Caribou in Wapusk National Park Caribou in Wapusk National Park
© Parks Canada
Why Monitor Caribou?
Caribou are an important resource for local and Aboriginal hunters. Changes in population numbers of this large herbivore can serve as an indicator of changes in the health of tundra vegetation.

In August 2012, Parks Canada Resource Conservation staff, working with Daryll Hedman and Vicki Trim from Manitoba Conservation and Water Stewardship, conducted an aerial helicopter survey to determine if this would be an effective method to estimate the number of caribou in the Cape Churchill herd. The survey involved flying lines perpendicular to the Hudson Bay coast in the northeast portion of Wapusk NP and counting small groups of caribou as far as 10 km inland. We also followed the coast to look for larger groups and photographed one consisting of 582 caribou! By combining visual counts and photos, we were able to cover a large area in only one day and count both small and large groups efficiently. By flying a test survey in August 2012, we learned how to improve the survey plan, and as a result, are optimistic that in 2013 we will be successful in determining how many caribou make up the entire Cape Churchill herd.

Why Monitor Polar Bears?
Wapusk NP was created to protect one of the largest known concentrations of polar bear maternity dens in the world. As the earth’s climate changes, polar bears are facing challenges both on the sea ice and on land in western Hudson Bay. By monitoring the number of polar bears with cubs travelling to the sea ice in the spring, we will better understand how their reproductive success is being impacted by these changes.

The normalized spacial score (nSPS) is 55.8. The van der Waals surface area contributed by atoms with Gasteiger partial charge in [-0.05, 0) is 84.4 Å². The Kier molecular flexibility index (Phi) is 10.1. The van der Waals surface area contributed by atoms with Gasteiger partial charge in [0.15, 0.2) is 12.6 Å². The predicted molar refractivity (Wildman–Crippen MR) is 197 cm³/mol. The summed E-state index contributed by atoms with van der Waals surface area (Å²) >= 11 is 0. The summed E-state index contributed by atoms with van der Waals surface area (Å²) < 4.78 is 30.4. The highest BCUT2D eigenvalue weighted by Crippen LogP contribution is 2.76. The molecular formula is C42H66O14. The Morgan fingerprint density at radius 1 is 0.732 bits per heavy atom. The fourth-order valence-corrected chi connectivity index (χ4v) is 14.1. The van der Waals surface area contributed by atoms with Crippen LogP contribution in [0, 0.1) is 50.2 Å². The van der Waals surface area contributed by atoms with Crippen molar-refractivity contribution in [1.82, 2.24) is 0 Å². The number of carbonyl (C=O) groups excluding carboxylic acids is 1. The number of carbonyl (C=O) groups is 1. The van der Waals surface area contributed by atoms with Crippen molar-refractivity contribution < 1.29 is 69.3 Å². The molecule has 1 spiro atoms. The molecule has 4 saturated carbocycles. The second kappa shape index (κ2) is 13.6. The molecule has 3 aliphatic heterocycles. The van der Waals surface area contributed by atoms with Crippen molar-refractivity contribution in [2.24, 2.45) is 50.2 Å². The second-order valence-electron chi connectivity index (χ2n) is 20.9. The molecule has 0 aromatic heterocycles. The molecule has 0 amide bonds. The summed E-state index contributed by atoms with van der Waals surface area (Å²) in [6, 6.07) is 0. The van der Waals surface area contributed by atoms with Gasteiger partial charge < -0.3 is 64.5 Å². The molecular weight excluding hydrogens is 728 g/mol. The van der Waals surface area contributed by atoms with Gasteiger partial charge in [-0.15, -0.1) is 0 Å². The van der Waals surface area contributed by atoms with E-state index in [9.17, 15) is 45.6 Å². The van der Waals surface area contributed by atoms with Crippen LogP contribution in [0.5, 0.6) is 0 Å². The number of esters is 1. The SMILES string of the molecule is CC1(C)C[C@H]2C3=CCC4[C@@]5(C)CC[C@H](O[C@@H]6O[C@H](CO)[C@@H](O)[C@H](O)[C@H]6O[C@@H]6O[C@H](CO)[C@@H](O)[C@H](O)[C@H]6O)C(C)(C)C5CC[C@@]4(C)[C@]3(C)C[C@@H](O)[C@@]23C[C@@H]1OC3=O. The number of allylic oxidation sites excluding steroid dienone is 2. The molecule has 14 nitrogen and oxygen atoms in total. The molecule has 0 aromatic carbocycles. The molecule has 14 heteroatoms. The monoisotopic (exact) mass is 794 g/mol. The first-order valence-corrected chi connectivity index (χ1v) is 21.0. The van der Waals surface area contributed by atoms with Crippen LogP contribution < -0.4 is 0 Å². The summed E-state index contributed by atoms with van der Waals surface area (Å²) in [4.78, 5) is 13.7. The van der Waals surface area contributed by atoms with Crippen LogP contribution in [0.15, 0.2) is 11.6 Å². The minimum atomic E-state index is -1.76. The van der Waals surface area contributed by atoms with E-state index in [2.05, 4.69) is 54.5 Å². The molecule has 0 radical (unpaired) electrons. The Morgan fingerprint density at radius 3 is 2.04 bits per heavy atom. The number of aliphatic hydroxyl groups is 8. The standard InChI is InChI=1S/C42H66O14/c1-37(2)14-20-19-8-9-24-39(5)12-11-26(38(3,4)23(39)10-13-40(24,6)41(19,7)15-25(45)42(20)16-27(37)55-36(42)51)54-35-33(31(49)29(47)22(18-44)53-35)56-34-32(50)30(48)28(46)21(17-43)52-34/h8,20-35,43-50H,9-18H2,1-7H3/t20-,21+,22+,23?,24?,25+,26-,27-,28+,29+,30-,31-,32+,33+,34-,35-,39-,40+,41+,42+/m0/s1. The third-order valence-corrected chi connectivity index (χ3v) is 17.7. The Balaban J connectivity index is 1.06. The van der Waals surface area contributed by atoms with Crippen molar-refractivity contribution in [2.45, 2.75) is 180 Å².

In Wapusk NP, polar bear mothers and cubs leave tracks in the snow from mid-February to early April, when they travel from the dens where the cubs are born to the sea ice where they feed on seals. By counting these sets of tracks, we hope to be able to estimate the number of polar bears denning in the park, how many cubs they are having, and when they are travelling from their dens to the sea ice. In 2012, we travelled by snowmobile along almost the entire coast of Wapusk NP, counting the number of polar bear tracks we found. This trip was repeated four times, taking 2 to 6 days each time. Wind and snow hindered our progress and we were forced to hunker down in a cabin more than once to wait out a winter storm. Also, the wind and snow made tracking difficult and we found very few tracks -- only eight sets. In winter 2013 we undertook a similar project, but this time by helicopter. Instead of taking days to look for tracks, we were able to search the entire coastline in only 4 hours! Also, from a helicopter, tracks can be spotted over a much larger area. The helicopter track survey has worked very well and on March 1 we found 19 different sets of tracks from polar bear family groups travelling to the sea ice. Return trips on March 7 and March 18 resulted in our finding a few sets of tracks each time. Next year, we plan to begin early in February when we think the first mothers and cubs will start leaving their dens.

Watch future issues of Wapusk News to find out how these new monitoring projects are coming along!